If you ever need to test Analysis Services roles, you can easily do so either by browsing the cube or by means of a query.
When browsing a cube through SQL Server Management Studio (SSMS) or Bisuness Intelligence Developer Studio (BIDS), you can select one or more roles to be enforced on data, by clicking the little “user” icon in the top left corner of the cube browser:
You will then be able to select on or more of the roles available on the database via a dialog:
This way of browsing roles has the following pros and cons:
Pros: Visual confirmation of PC Hierarchies
Cons: A lot of clicking top verify permission integrity
The other way of testing roles is through SSMS is by creating an MDX query. The trick is to click the options button when the connection dialog is active. The last tab allows you to specify additional connection parameters. The Roles property is described in detail at technet. Basically it’s a comma seperated list of roles (case sensitive). The trick is showed in the screendump below:
Pros: Custom queries
Cons: No visual confirmation of integrity, can be hard to visually confirm permissions on a PC hierarchy as an example
During one of my current tasks, which was to run the same test on multiple copies of the same database, I needed to setup a flow where I could
- deploy the database from VS2010 or setup database w/ vsdbcmd
- run the test (import 5.5 mio facts + 250K dimension elements into a dw model)
- rename the database including the physical files
- goto step 1 w/out overwriting the databases already created
Since both a deploy from VS2010 and a setup run through vsdbcmd will produce the same name on the physical files over and over again, I needed to alter these names. Here’s how the script looks:
DECLARE @Database NVARCHAR(255) = '<name of database>'
DECLARE @BackupDevice NVARCHAR(255) = N'<full path to backupmedia>'
DECLARE @CurrentDataFileName NVARCHAR(255) =
N'<name of logical database file>'
DECLARE @TargetDataFileFullPath NVARCHAR(255) =
N'<operating system file name for new database file>'
DECLARE @CurrentLogFileName NVARCHAR(255) =
N'<name of logical log file>'
DECLARE @TargetLogFileFullPath NVARCHAR(255) =
N'<operating system file name for new log file>'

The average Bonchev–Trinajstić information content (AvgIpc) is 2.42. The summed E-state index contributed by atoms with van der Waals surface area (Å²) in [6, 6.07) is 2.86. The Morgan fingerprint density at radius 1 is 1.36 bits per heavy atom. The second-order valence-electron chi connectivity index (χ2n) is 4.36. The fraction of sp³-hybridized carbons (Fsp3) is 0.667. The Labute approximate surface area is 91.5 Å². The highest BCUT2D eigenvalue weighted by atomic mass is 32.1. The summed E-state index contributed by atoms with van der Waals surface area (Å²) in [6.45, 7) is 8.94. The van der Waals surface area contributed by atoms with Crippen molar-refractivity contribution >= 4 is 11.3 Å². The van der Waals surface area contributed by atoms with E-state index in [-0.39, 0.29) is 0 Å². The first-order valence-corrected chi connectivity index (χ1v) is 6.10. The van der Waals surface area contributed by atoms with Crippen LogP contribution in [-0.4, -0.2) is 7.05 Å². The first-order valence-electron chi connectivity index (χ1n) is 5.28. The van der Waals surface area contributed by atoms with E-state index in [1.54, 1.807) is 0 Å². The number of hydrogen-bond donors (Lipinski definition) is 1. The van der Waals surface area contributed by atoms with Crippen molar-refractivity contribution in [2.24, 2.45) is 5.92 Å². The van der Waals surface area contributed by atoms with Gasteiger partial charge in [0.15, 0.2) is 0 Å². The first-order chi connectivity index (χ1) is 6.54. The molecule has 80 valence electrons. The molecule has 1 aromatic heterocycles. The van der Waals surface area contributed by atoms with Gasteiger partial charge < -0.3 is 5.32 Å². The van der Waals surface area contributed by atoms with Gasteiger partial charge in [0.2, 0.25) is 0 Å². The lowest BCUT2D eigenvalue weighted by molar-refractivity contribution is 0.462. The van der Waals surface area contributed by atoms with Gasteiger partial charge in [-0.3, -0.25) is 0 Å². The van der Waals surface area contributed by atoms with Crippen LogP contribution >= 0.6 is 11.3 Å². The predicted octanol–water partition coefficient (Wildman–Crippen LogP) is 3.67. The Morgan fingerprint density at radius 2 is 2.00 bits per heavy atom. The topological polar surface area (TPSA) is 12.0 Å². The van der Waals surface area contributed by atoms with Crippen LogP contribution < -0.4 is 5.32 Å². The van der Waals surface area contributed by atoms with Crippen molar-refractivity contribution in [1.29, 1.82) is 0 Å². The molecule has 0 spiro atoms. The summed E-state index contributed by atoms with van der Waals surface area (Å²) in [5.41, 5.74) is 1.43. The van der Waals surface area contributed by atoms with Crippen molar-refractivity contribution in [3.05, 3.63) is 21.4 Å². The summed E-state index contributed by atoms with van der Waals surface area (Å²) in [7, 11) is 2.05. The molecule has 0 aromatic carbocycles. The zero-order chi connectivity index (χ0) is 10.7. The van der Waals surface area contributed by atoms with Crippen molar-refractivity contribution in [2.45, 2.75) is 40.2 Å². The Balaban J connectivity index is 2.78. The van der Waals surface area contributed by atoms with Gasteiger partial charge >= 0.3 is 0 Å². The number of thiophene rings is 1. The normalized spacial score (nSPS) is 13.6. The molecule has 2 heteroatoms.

DECLARE @SQL VARCHAR(MAX) = N'
RESTORE DATABASE ' + @Database + N'
FROM DISK = N''' + @BackupDevice + '''
WITH FILE = 1,
MOVE N''' + @CurrentDataFileName + '''
TO N''' + @TargetDataFileFullPath + ''',
MOVE N''' + @CurrentLogFileName + '''
TO N''' + @TargetLogFileFullPath + ''', STATS = 10
Sometimes, just sometimes, I plunge right into using a tool without reading too much documentation. This has some advantages and some drawbacks. Trying to decipher error messages without the right background knowledge can be a hard nut to crack. Just now I found myself in one of these rare occasions, where I had to make the best of seemingly cryptic error messages.
The task at hand was to deploy a new database on a newly installed server using the vsdbcmd tool. The server came with just the rudimentary OS and software installed, hence I was bound for trouble.
My first bump on the head was when I first tried to run this command:
I received this error message (rather a critical dialog indicating application crash):
This issue was solved by installing the .Net Framework 4.0
I then ran the same command line, and received another error:
BadImageFormatException is in my book a rather misleading error message, when you look at the actual problem at hand. There needs to be Microsoft SQL Server Compact 3.5 w SP 2 installed, both in 32 bit and 64 bit. Download details: Microsoft SQL Server Compact 3.5 Service Pack 2 for Windows Desktop
All this in a week, where Paul Randal (twitter | blog) has written a nice little piece on where to get your information. A classic on R.T.F.M and I’m glad I didn’t bother anyone but Google, as Google once again served the answer: http://msdn.microsoft.com/en-us/library/dd193258.aspx
Mit beskedne bidrag til næste version af SSIS er hermed i hus.
I går fik jeg bekræftelse fra Microsoft om, at forslaget har fundet vej til enten næste version eller næste service pack.
In regards to this article about named calculations in SSAS, I had the perculiar finding today, that NULLs are handled somewhat differently than I would have expected.
In my case I had constructed a named calculation, just as in the article, by concatenating two columns, both of type string and allowing NULLs.
The perculiar part was, that when the second value was NULL, the whole expression would result in a NULL.
So, in order for the concatenation to succeed, the expression should be as follows:
[Marital Status] + CASE WHEN LEN([Has Children]) > 0 THEN ‘ ‘ + [Has Children] ELSE ” END